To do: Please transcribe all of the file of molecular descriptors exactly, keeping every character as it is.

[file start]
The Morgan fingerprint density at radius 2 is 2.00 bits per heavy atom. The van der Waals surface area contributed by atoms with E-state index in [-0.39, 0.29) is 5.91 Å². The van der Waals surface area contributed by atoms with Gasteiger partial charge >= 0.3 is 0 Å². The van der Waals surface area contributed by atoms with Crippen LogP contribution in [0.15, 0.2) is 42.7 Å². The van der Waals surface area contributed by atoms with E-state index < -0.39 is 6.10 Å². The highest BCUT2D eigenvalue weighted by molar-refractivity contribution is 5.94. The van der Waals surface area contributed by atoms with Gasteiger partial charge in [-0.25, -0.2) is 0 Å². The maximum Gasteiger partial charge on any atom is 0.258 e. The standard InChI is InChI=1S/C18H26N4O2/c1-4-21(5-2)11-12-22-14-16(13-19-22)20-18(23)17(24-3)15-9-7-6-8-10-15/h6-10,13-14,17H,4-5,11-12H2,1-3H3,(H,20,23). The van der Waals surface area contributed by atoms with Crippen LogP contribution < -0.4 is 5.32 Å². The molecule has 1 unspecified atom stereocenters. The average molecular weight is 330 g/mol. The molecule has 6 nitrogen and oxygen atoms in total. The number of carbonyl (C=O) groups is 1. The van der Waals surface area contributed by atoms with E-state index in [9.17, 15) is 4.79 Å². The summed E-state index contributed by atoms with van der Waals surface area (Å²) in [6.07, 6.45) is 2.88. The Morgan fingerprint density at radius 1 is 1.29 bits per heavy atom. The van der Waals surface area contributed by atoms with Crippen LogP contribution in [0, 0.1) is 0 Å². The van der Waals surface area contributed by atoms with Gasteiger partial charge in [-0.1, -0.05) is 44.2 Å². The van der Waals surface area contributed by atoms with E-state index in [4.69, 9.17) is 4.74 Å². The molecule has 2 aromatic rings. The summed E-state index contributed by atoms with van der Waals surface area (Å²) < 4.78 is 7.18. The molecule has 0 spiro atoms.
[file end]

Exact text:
The Morgan fingerprint density at radius 2 is 2.00 bits per heavy atom. The van der Waals surface area contributed by atoms with E-state index in [-0.39, 0.29) is 5.91 Å². The van der Waals surface area contributed by atoms with Gasteiger partial charge >= 0.3 is 0 Å². The van der Waals surface area contributed by atoms with Crippen LogP contribution in [0.15, 0.2) is 42.7 Å². The van der Waals surface area contributed by atoms with E-state index < -0.39 is 6.10 Å². The highest BCUT2D eigenvalue weighted by molar-refractivity contribution is 5.94. The van der Waals surface area contributed by atoms with Gasteiger partial charge in [-0.25, -0.2) is 0 Å². The maximum Gasteiger partial charge on any atom is 0.258 e. The standard InChI is InChI=1S/C18H26N4O2/c1-4-21(5-2)11-12-22-14-16(13-19-22)20-18(23)17(24-3)15-9-7-6-8-10-15/h6-10,13-14,17H,4-5,11-12H2,1-3H3,(H,20,23). The van der Waals surface area contributed by atoms with Crippen LogP contribution < -0.4 is 5.32 Å². The molecule has 1 unspecified atom stereocenters. The average molecular weight is 330 g/mol. The molecule has 6 nitrogen and oxygen atoms in total. The number of carbonyl (C=O) groups is 1. The van der Waals surface area contributed by atoms with E-state index in [9.17, 15) is 4.79 Å². The summed E-state index contributed by atoms with van der Waals surface area (Å²) in [6.07, 6.45) is 2.88. The Morgan fingerprint density at radius 1 is 1.29 bits per heavy atom. The van der Waals surface area contributed by atoms with Crippen LogP contribution in [0, 0.1) is 0 Å². The van der Waals surface area contributed by atoms with Gasteiger partial charge in [-0.1, -0.05) is 44.2 Å². The van der Waals surface area contributed by atoms with E-state index in [4.69, 9.17) is 4.74 Å². The molecule has 2 aromatic rings. The summed E-state index contributed by atoms with van der Waals surface area (Å²) < 4.78 is 7.18. The molecule has 0 spiro atoms.